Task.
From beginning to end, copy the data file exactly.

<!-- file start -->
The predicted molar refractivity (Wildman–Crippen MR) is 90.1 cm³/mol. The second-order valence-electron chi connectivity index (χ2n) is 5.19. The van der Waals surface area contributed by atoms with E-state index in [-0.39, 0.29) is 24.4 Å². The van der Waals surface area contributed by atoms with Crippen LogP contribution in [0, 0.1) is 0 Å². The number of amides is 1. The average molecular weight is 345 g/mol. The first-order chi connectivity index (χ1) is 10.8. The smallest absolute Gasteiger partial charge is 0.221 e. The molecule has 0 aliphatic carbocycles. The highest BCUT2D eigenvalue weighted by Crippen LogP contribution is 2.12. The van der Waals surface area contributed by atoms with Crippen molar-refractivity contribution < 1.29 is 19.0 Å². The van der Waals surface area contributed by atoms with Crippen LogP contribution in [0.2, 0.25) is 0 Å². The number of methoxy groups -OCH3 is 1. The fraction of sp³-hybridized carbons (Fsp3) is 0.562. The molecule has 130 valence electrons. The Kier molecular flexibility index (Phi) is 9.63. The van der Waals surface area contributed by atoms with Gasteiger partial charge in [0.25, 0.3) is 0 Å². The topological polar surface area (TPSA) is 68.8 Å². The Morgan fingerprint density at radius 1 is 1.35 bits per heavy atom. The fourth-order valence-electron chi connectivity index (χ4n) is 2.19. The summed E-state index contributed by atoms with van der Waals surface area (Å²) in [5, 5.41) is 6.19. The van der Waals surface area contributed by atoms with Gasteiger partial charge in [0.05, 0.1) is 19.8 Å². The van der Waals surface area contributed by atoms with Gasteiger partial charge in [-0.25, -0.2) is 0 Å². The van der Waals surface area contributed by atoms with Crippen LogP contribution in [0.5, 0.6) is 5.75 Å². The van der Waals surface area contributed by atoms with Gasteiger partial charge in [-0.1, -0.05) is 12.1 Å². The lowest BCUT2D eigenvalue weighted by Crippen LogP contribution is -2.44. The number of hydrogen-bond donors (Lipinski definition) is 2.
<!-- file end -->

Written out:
The predicted molar refractivity (Wildman–Crippen MR) is 90.1 cm³/mol. The second-order valence-electron chi connectivity index (χ2n) is 5.19. The van der Waals surface area contributed by atoms with E-state index in [-0.39, 0.29) is 24.4 Å². The van der Waals surface area contributed by atoms with Crippen LogP contribution in [0, 0.1) is 0 Å². The number of amides is 1. The average molecular weight is 345 g/mol. The first-order chi connectivity index (χ1) is 10.8. The smallest absolute Gasteiger partial charge is 0.221 e. The molecule has 0 aliphatic carbocycles. The highest BCUT2D eigenvalue weighted by Crippen LogP contribution is 2.12. The van der Waals surface area contributed by atoms with Crippen molar-refractivity contribution < 1.29 is 19.0 Å². The van der Waals surface area contributed by atoms with Crippen LogP contribution in [0.2, 0.25) is 0 Å². The number of methoxy groups -OCH3 is 1. The fraction of sp³-hybridized carbons (Fsp3) is 0.562. The molecule has 130 valence electrons. The Kier molecular flexibility index (Phi) is 9.63. The van der Waals surface area contributed by atoms with Gasteiger partial charge in [0.25, 0.3) is 0 Å². The topological polar surface area (TPSA) is 68.8 Å². The Morgan fingerprint density at radius 1 is 1.35 bits per heavy atom. The fourth-order valence-electron chi connectivity index (χ4n) is 2.19. The summed E-state index contributed by atoms with van der Waals surface area (Å²) in [5, 5.41) is 6.19. The van der Waals surface area contributed by atoms with Gasteiger partial charge in [0.05, 0.1) is 19.8 Å². The van der Waals surface area contributed by atoms with Gasteiger partial charge in [-0.25, -0.2) is 0 Å². The van der Waals surface area contributed by atoms with Crippen LogP contribution in [0.5, 0.6) is 5.75 Å². The van der Waals surface area contributed by atoms with Gasteiger partial charge in [-0.1, -0.05) is 12.1 Å². The lowest BCUT2D eigenvalue weighted by Crippen LogP contribution is -2.44. The number of hydrogen-bond donors (Lipinski definition) is 2.